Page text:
Journal of Women's Health and Emancipation

ISSN: 2638-1575

Research Article

Socio-Demographic and Maternal Risk Factors of Malaria among Pregnant Women attending AnteNatal Care in Zamfara State, Nigeria

Kallamu Hadiza1, Hejar Abdul Rahman2* , Hayati KS1 and Ismaila UG3

1 All Babies Are Equal, Non-Governmental Organization New Incentives, Zamfara State, Nigeria
2 Department of Community Health, Faculty of Medicine and Health Sciences, Universiti Putra Malaysia, 43400 UPM Serdang, Selangor Darul Ehsan, Malaysia
3 Department of Planning, Research and Statistics, Ministry of Animal Health and Livestock Development, Gusau, Zamfara State, Nigeria

*Corresponding author: Hejar Abdul Rahman, Department of Community Health, Faculty of Medicine and Health Sciences, Universiti Putra Malaysia, 43400 Serdang, Selangor, Darul Ehsan, Malaysia, E-mail:

Received: September 12, 2017 Accepted: December 27, 2017 Published: January 2, 2018

Citation: Hadiza K, Rahman HA, Hayati KS, Ismaila UG. Socio-Demographic and Maternal Risk Factors of Malaria among Pregnant Women attending Ante-Natal Care in Zamfara State, Nigeria. Madridge J Womens Health Emancipation. 2018; 2(1): 41-45. doi: 10.18689/mjwh-1000109

Copyright: © 2018 The Author(s). This work is licensed under a Creative Commons Attribution 4.0 International License, which permits unrestricted use, distribution, and reproduction in any medium, provided the original work is properly cited.

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Malaria is a major global health concern. It is one of the world’s most prevalent serious infectious diseases, with approximately 250 million cases and one million deaths per year. The aim of this study is to determine the socio-demographic and maternal risk factors associated with malaria among pregnant women attending ante-natal care in Zamfara State, Nigeria.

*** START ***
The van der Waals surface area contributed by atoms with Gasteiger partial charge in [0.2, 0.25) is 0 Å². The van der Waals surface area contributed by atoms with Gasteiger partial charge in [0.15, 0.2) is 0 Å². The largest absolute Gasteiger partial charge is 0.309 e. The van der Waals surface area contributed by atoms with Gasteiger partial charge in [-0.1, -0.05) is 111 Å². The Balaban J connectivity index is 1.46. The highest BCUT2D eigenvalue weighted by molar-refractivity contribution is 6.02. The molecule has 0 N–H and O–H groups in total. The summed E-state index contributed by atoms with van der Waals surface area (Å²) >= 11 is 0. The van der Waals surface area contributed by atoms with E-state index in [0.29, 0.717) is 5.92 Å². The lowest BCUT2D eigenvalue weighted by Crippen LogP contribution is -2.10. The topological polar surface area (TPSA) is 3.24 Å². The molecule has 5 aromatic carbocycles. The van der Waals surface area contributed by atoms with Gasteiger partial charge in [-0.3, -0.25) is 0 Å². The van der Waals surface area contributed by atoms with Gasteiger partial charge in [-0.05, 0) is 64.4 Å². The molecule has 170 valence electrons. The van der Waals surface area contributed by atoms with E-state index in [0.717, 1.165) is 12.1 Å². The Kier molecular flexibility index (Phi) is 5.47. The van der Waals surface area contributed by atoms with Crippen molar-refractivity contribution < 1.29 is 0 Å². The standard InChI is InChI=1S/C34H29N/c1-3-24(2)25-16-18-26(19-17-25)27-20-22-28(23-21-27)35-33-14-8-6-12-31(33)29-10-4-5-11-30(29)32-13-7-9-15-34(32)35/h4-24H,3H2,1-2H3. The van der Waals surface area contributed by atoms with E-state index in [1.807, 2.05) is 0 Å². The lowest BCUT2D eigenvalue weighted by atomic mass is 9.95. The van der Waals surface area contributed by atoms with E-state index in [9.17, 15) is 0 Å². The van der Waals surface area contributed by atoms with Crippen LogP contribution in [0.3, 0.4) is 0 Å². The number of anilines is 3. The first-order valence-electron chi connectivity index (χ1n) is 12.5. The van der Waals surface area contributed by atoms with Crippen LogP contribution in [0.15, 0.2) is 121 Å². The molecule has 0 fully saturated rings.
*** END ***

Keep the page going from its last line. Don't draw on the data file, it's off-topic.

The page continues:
An unmatched case control study was conducted among pregnant women attending ante-natal care in Zamfara State, Nigeria. A total of 581 pregnant women both cases and controls were obtained using multistage random sampling. Cases and controls were defined as pregnant women attending ante-natal care from the selected general hospitals in Zamfara State, confirmed with and without malaria respectively, using Giemsa staining method based on their medical records. Face to face interview and self-administered pretested questionnaire in English and Hausa languages were used to obtain information on socio-demographic characteristics and maternal history of the respondents from May to August 2014. Data was analysed using SPSS version 21, using simple descriptive and multivariate logistic regression were employed to determine the predictors of malaria.

The overall response rate was 89.8%. Pregnant women ≤ 25 years of age (AOR=1.695, 95% CI=1.031, 2.789, p=0.038), informal education (AOR=9.390, 95% CI=5.516, 15.985, p<0.001), unemployed (AOR=25.948, 95% CI=14.831, 45.398, p<0.001) and first trimester (AOR=1.856, 95% CI=1.126, 3.060, p=0.015) were the risk factors.

This study has identified the risk factors of malaria in Zamfara State, Nigeria. The findings in this study can be used by policy makers in planning how to tackle the factors associated with malaria among pregnant women in Zamfara State.

Keywords: Malaria; Pregnancy; Socio-demography; Maternal history; Nigeria.


Malaria still remains a key public health issue globally. In 2013, about 3.3 billion people were at risk of malaria infection. The World Malaria Report indicated that Africa bears the heaviest burden and the highest risk of malaria infection. Hence, about 82% of the reported malaria cases and about 90% of the reported deaths occur in Africa, majority were children below five years and pregnant women living in malaria-endemic regions [1]. In 2013, there were approximately 198 million cases and 584,000 deaths [1], it was estimated that one death occurs each 30 seconds with 90% of malaria deaths occurring in Sub-Saharan Africa, and 90% of malaria deaths are pregnant women and children [2]. Nigeria and the Democratic Republic of the Congo together accounted for 39% of the worldwide total of predictable malaria deaths and 34% of cases in 2013 (WHO 2014). Malaria control still remains a challenge in Africa, as evidenced by the 163 million estimated cases and 528,000 deaths in 2013 [1].